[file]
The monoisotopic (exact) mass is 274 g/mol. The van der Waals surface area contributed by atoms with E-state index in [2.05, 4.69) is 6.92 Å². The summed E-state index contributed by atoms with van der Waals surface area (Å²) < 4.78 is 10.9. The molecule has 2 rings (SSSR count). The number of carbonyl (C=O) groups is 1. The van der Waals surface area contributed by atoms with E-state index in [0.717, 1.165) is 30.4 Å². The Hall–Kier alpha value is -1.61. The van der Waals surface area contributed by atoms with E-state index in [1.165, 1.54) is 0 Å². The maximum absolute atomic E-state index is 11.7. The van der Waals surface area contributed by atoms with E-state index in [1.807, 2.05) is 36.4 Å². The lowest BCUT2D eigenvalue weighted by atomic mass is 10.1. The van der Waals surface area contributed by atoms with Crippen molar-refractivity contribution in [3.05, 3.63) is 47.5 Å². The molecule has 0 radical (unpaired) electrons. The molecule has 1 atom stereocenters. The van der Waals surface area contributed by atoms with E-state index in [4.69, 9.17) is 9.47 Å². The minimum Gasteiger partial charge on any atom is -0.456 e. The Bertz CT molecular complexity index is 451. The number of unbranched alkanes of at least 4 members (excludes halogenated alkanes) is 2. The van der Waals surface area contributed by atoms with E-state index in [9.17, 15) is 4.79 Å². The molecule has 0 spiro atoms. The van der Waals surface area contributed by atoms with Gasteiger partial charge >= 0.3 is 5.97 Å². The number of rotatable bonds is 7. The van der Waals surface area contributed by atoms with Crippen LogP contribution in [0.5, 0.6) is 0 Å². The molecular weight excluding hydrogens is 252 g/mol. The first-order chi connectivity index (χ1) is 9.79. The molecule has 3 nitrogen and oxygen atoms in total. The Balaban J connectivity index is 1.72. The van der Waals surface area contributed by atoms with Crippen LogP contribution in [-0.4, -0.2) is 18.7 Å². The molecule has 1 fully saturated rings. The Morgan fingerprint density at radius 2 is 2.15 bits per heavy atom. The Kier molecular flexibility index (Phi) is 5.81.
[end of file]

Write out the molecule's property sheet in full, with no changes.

The monoisotopic (exact) mass is 274 g/mol. The van der Waals surface area contributed by atoms with E-state index in [2.05, 4.69) is 6.92 Å². The summed E-state index contributed by atoms with van der Waals surface area (Å²) < 4.78 is 10.9. The molecule has 2 rings (SSSR count). The number of carbonyl (C=O) groups is 1. The van der Waals surface area contributed by atoms with E-state index in [0.717, 1.165) is 30.4 Å². The Hall–Kier alpha value is -1.61. The van der Waals surface area contributed by atoms with E-state index in [1.165, 1.54) is 0 Å². The maximum absolute atomic E-state index is 11.7. The van der Waals surface area contributed by atoms with E-state index in [1.807, 2.05) is 36.4 Å². The lowest BCUT2D eigenvalue weighted by atomic mass is 10.1. The van der Waals surface area contributed by atoms with Crippen molar-refractivity contribution in [3.05, 3.63) is 47.5 Å². The molecule has 0 radical (unpaired) electrons. The molecule has 1 atom stereocenters. The van der Waals surface area contributed by atoms with E-state index in [4.69, 9.17) is 9.47 Å². The minimum Gasteiger partial charge on any atom is -0.456 e. The Bertz CT molecular complexity index is 451. The number of unbranched alkanes of at least 4 members (excludes halogenated alkanes) is 2. The van der Waals surface area contributed by atoms with E-state index in [9.17, 15) is 4.79 Å². The molecule has 0 spiro atoms. The van der Waals surface area contributed by atoms with Gasteiger partial charge >= 0.3 is 5.97 Å². The number of rotatable bonds is 7. The van der Waals surface area contributed by atoms with Crippen LogP contribution in [0.5, 0.6) is 0 Å². The molecular weight excluding hydrogens is 252 g/mol. The first-order chi connectivity index (χ1) is 9.79. The molecule has 3 nitrogen and oxygen atoms in total. The Balaban J connectivity index is 1.72. The van der Waals surface area contributed by atoms with Crippen LogP contribution in [-0.4, -0.2) is 18.7 Å². The molecule has 1 fully saturated rings. The Morgan fingerprint density at radius 2 is 2.15 bits per heavy atom. The Kier molecular flexibility index (Phi) is 5.81.